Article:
Now, we have Gnome 3 and Unity. XFCE4 is a good alternative but it just isn’t Gnome 2. Rather than battle it any longer and continue my search for a Gnome 2 alternative. I’m switching back to KDE. I don’t care if I hate it. At least they aren’t trying this whole unification approach that is killing the desktop in Linux on many distributions.

So far, LinuxMint has been the only distribution I’ve found that had a decent Gnome 3 setup by default, and it has some freakish glitch with my ATI video card that appears to make it reset itself from time to time. It just acts really flaky.

So, I’m installing the kde-full package in Debian Wheezy right now and crossing my fingers for a better experience.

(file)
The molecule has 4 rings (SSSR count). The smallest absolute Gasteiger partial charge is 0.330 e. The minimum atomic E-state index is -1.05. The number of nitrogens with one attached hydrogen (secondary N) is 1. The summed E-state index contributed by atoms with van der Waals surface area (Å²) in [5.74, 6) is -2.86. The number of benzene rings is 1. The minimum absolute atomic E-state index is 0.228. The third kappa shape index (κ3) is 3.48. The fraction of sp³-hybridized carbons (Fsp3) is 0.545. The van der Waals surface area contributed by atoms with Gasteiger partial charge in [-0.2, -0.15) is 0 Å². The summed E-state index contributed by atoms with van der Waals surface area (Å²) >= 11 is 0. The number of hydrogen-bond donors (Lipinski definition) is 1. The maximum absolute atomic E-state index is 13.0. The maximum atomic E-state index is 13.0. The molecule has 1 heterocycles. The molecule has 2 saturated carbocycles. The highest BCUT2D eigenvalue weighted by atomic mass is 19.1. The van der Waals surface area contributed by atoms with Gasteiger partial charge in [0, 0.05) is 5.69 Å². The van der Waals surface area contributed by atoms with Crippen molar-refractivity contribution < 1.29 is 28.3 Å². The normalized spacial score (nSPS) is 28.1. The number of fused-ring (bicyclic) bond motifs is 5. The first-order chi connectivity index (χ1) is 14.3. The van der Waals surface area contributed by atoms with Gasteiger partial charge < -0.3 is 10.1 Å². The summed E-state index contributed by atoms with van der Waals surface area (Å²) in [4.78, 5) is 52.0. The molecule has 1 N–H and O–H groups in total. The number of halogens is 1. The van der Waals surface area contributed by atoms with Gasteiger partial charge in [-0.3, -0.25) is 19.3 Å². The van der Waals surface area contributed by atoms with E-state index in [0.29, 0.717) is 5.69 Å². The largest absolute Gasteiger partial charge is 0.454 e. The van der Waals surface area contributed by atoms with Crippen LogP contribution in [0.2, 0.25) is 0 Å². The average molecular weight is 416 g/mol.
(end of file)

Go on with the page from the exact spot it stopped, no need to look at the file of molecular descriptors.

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Mount Samba/Windows/CIFS Share with User Read/Write Permissions

Mounting a Windows/SMB/CIFS share can be accomplished in many different ways. The way that I do it works best for me, and I’m presenting it here for anyone who wants to take advantage of the info.

I have a NAS device with Windows shares on IP on my LAN. One of the shares is called “Docs” which I use for important documents. First I create a directory to mount the share to on my local machine. I put this in my /media directory.

sudo mkdir /media/Docs

Note that I’m using Debian Wheezy as my distro, but all of this should work in any distro.

Next I add a line to my /etc/fstab file. It can go at the bottom of the file. So, open /etc/fstab in your favorite editor. I’m using vim.

sudo vim /etc/fstab

The line I add for the share is:

\\\Docs   /media/Docs cifs username=myuser,password=mypassword,uid=myuser,gid=users,auto 0 0